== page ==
For almost a decade, he found it impossible to stop. “I felt I was on an escalator. The ego element came into it. I couldn’t say no. It is almost an addiction, a drug. It was as if I injected myself with an adrenalin burst to get through an hour-long episode of Question Time and then I would pay the price afterwards with stomach aches and other pains. I was always ill.”
Even before the scandal broke, when he was the frontbench home affairs spokesman, he was regularly taking antidepressants. He thinks at least a fifth of MPs have mental problems, although he says: “Round here it is a taboo subject. Very few will admit to not coping with the stress. You can’t be vulnerable or weak if you are waiting for the next promotion.”
There is, he says, “something in the DNA of politicians which makes them vulnerable to mood swings and being depressed. They are likely to be obsessive, risk-taking and slightly depressive”.
His explanation is that certain character flaws make people want to stand for Parliament. “My risk-taking makes me a good politician and a bad one. But the risk element is only one side. It is even more common for MPs to need to be loved. Ego and needing to be liked are dangerous traits.”
Many MPs are, he believes, damaged souls. “You seek your parents’ approval, then your family’s, then the party’s and then the voters’. I see politicians in their early thirties doing exactly what I was doing running around the television studios, checking their BlackBerries, taking every opportunity. I want to say, ‘Calm down, go home to your family’. I wish someone had said that to me.”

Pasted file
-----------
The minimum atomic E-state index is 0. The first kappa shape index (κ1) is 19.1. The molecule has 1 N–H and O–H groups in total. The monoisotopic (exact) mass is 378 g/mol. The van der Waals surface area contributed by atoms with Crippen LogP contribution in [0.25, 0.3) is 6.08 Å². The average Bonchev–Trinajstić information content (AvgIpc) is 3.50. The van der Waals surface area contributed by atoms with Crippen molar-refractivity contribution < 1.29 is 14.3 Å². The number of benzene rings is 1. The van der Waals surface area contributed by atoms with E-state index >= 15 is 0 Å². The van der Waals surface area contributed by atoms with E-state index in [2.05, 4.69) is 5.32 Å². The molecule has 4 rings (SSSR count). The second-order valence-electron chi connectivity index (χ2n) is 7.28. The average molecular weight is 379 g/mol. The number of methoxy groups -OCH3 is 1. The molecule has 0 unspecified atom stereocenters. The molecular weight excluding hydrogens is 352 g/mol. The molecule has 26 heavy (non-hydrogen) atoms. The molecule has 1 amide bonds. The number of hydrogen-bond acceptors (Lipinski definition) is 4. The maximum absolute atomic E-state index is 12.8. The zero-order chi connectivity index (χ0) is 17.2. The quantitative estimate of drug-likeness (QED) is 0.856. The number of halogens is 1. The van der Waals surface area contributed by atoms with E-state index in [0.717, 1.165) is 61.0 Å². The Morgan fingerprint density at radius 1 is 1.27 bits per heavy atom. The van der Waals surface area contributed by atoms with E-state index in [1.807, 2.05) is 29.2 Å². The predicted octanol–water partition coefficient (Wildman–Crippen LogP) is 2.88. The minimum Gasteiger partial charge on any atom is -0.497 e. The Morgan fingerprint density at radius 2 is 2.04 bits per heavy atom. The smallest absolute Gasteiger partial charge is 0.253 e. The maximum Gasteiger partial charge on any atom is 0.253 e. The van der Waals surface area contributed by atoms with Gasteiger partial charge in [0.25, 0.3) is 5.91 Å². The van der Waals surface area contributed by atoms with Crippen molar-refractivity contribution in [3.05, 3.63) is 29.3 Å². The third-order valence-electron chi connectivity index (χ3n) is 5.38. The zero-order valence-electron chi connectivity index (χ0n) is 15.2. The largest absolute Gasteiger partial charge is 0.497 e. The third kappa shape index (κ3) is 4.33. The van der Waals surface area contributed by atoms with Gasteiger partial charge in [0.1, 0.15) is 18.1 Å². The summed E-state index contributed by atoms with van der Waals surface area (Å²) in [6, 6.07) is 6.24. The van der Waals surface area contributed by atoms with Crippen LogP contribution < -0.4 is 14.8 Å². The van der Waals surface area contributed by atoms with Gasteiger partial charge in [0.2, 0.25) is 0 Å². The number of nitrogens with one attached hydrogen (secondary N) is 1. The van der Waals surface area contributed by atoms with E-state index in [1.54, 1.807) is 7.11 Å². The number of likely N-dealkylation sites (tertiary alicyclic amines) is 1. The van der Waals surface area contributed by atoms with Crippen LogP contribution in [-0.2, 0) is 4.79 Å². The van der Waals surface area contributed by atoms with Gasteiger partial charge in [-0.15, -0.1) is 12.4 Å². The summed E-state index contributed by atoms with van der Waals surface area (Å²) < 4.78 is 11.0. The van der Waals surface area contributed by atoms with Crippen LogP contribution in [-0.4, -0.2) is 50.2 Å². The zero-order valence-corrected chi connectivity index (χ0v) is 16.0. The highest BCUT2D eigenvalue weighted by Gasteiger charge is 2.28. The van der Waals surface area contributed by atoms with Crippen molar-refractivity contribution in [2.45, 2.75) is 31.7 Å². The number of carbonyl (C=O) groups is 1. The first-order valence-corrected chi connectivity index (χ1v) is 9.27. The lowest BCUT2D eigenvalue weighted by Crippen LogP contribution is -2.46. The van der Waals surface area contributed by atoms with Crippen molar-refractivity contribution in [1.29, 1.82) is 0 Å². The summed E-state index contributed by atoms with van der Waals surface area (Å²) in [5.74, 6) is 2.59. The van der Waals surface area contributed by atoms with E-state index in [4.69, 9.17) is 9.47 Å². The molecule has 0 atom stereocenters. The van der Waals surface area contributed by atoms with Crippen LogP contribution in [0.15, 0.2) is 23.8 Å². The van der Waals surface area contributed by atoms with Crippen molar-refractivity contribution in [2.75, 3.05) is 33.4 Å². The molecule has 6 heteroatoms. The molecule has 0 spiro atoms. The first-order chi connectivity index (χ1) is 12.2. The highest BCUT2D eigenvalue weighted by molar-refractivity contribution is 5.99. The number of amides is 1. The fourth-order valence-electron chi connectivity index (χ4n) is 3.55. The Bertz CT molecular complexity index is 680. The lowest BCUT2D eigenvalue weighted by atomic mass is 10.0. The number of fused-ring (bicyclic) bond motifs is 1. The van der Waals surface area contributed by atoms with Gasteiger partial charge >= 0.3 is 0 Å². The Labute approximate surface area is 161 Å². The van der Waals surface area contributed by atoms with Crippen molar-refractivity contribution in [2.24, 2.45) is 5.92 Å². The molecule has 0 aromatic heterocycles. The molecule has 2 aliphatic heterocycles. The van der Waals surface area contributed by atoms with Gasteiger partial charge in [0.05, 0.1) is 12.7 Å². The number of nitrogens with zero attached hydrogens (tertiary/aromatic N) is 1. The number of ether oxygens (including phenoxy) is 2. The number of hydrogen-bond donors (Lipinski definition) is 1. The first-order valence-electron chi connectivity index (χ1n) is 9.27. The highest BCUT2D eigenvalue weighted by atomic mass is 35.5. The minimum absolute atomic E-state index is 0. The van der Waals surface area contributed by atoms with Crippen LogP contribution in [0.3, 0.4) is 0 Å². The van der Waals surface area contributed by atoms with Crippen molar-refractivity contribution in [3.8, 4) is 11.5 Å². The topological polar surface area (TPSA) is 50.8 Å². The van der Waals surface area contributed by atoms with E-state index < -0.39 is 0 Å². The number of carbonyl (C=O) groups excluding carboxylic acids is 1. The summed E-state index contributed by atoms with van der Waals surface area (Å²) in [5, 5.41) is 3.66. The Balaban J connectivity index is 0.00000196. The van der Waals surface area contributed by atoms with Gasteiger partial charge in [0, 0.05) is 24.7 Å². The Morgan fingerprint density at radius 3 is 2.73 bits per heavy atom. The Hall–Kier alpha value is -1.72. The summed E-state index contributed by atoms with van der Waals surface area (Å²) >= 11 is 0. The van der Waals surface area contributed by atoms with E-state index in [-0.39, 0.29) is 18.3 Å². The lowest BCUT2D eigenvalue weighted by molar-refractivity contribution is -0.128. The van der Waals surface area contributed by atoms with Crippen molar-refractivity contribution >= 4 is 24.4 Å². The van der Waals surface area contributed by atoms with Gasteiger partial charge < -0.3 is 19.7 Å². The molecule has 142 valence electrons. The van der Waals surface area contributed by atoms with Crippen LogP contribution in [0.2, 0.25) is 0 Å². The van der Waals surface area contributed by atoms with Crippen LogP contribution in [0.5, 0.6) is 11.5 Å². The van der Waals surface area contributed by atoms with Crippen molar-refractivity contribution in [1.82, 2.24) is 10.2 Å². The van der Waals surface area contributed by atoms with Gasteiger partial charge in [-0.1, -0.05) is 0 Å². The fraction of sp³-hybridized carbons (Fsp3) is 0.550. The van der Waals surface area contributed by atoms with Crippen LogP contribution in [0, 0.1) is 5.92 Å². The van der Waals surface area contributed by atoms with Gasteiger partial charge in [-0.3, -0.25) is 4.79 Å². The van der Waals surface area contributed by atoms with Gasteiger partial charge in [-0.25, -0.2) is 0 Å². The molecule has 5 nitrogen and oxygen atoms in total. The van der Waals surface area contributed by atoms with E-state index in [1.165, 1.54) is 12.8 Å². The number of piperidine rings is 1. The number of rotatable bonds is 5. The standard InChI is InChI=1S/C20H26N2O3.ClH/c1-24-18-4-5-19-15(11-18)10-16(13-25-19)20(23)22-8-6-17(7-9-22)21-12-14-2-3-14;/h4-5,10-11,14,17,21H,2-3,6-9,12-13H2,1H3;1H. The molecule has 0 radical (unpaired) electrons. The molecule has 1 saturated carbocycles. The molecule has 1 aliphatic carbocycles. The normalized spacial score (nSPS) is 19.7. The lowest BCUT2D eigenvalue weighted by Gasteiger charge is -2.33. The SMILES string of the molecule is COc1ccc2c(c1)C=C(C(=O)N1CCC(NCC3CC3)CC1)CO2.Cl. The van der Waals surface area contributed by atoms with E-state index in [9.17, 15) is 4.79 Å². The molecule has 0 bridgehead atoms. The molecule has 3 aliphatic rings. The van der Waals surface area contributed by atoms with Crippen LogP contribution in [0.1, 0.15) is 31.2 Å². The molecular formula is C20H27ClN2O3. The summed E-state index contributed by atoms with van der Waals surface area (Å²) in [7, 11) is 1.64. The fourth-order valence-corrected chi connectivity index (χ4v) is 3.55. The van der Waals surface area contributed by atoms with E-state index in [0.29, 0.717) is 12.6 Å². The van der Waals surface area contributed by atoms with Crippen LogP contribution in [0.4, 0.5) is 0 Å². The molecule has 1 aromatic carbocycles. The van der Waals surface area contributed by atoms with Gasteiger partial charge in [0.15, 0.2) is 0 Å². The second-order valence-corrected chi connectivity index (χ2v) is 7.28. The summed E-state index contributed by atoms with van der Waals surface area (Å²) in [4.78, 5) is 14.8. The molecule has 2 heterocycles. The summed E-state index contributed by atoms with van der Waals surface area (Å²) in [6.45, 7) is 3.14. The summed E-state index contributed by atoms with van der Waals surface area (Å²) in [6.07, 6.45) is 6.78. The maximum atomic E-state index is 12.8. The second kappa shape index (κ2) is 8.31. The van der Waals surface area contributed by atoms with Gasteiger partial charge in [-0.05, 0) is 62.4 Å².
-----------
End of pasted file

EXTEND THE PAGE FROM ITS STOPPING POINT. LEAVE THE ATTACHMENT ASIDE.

The pressure is, in his view, made worse by the difficulty in making real friendships at Westminster. “There is a bonding between MPs, but it can’t be genuine you are always ultimately competing. You are rivals.” He hopes that his memoirs will serve as a warning to other politicians. “I would like them to learn from someone who screwed it up and got it wrong.”
Mr Oaten’s downfall was spectacular. When he saw two journalists outside his front door one morning in January 2006 he had no idea that they had discovered his liaisons with male prostitutes. After speaking to them he had to go inside and tell his wife everything while their two young daughters carried on having breakfast in the next room. Even now he cannot quite explain it to himself, let alone to her.
“Everyone is desperate for an easy answer about why I went to an escort. I had doubts about my sexuality, I wanted to experiment, I was stressed out, feeling low about getting older. The press kept talking about the fact I was losing my hair. I was feeling out of love with myself.”